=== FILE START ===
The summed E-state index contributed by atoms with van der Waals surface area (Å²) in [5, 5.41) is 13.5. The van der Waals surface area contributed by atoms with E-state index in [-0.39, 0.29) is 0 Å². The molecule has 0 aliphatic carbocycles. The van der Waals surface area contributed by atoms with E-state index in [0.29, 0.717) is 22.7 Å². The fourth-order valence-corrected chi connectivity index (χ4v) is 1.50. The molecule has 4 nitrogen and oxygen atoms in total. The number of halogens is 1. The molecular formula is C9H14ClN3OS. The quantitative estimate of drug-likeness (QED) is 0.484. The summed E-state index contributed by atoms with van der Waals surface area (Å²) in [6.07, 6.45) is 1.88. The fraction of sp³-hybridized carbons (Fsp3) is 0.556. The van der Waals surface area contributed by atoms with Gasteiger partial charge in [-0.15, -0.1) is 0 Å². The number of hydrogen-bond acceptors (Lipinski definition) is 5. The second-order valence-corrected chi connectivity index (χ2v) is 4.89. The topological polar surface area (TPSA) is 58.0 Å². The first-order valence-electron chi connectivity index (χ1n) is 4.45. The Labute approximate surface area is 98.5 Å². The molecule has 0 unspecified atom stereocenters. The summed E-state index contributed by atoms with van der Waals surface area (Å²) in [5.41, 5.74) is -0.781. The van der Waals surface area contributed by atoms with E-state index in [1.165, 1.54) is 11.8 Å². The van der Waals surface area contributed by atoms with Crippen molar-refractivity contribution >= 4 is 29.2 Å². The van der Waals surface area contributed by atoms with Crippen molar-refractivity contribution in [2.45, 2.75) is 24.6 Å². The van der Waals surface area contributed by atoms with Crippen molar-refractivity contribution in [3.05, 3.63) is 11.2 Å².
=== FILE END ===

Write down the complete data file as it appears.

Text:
The summed E-state index contributed by atoms with van der Waals surface area (Å²) in [5, 5.41) is 13.5. The van der Waals surface area contributed by atoms with E-state index in [-0.39, 0.29) is 0 Å². The molecule has 0 aliphatic carbocycles. The van der Waals surface area contributed by atoms with E-state index in [0.29, 0.717) is 22.7 Å². The fourth-order valence-corrected chi connectivity index (χ4v) is 1.50. The molecule has 4 nitrogen and oxygen atoms in total. The number of halogens is 1. The molecular formula is C9H14ClN3OS. The quantitative estimate of drug-likeness (QED) is 0.484. The summed E-state index contributed by atoms with van der Waals surface area (Å²) in [6.07, 6.45) is 1.88. The fraction of sp³-hybridized carbons (Fsp3) is 0.556. The van der Waals surface area contributed by atoms with Gasteiger partial charge in [-0.15, -0.1) is 0 Å². The number of hydrogen-bond acceptors (Lipinski definition) is 5. The second-order valence-corrected chi connectivity index (χ2v) is 4.89. The topological polar surface area (TPSA) is 58.0 Å². The first-order valence-electron chi connectivity index (χ1n) is 4.45. The Labute approximate surface area is 98.5 Å². The molecule has 0 unspecified atom stereocenters. The summed E-state index contributed by atoms with van der Waals surface area (Å²) in [5.41, 5.74) is -0.781. The van der Waals surface area contributed by atoms with E-state index in [1.165, 1.54) is 11.8 Å². The van der Waals surface area contributed by atoms with Crippen molar-refractivity contribution >= 4 is 29.2 Å². The van der Waals surface area contributed by atoms with Crippen molar-refractivity contribution in [2.45, 2.75) is 24.6 Å². The van der Waals surface area contributed by atoms with Crippen molar-refractivity contribution in [3.05, 3.63) is 11.2 Å².